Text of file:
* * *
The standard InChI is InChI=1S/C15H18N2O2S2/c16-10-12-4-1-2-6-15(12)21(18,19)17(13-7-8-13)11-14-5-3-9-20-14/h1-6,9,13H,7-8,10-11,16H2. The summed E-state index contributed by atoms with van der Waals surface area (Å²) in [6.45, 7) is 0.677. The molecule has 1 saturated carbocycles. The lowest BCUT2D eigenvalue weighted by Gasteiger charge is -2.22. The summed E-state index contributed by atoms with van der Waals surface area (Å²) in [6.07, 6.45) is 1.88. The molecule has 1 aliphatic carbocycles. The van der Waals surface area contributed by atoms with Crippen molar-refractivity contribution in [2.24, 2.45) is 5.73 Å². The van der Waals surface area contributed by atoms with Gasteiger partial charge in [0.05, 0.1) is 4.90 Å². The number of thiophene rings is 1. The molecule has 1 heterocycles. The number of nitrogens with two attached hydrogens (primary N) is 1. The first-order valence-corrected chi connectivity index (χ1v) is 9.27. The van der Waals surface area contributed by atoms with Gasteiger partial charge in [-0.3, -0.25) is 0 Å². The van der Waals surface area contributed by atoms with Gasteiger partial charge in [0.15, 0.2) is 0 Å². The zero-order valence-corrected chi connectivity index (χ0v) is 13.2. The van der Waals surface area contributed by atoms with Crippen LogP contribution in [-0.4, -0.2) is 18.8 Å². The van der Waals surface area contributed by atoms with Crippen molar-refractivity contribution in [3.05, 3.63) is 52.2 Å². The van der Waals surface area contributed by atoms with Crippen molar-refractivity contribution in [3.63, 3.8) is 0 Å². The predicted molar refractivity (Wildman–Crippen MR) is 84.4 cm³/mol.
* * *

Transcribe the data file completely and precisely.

The standard InChI is InChI=1S/C15H18N2O2S2/c16-10-12-4-1-2-6-15(12)21(18,19)17(13-7-8-13)11-14-5-3-9-20-14/h1-6,9,13H,7-8,10-11,16H2. The summed E-state index contributed by atoms with van der Waals surface area (Å²) in [6.45, 7) is 0.677. The molecule has 1 saturated carbocycles. The lowest BCUT2D eigenvalue weighted by Gasteiger charge is -2.22. The summed E-state index contributed by atoms with van der Waals surface area (Å²) in [6.07, 6.45) is 1.88. The molecule has 1 aliphatic carbocycles. The van der Waals surface area contributed by atoms with Crippen molar-refractivity contribution in [2.24, 2.45) is 5.73 Å². The van der Waals surface area contributed by atoms with Gasteiger partial charge in [0.05, 0.1) is 4.90 Å². The number of thiophene rings is 1. The molecule has 1 heterocycles. The number of nitrogens with two attached hydrogens (primary N) is 1. The first-order valence-corrected chi connectivity index (χ1v) is 9.27. The van der Waals surface area contributed by atoms with Gasteiger partial charge in [-0.3, -0.25) is 0 Å². The van der Waals surface area contributed by atoms with Gasteiger partial charge in [0.15, 0.2) is 0 Å². The zero-order valence-corrected chi connectivity index (χ0v) is 13.2. The van der Waals surface area contributed by atoms with Crippen LogP contribution in [-0.4, -0.2) is 18.8 Å². The van der Waals surface area contributed by atoms with Crippen molar-refractivity contribution in [3.05, 3.63) is 52.2 Å². The van der Waals surface area contributed by atoms with Crippen molar-refractivity contribution in [3.63, 3.8) is 0 Å². The predicted molar refractivity (Wildman–Crippen MR) is 84.4 cm³/mol.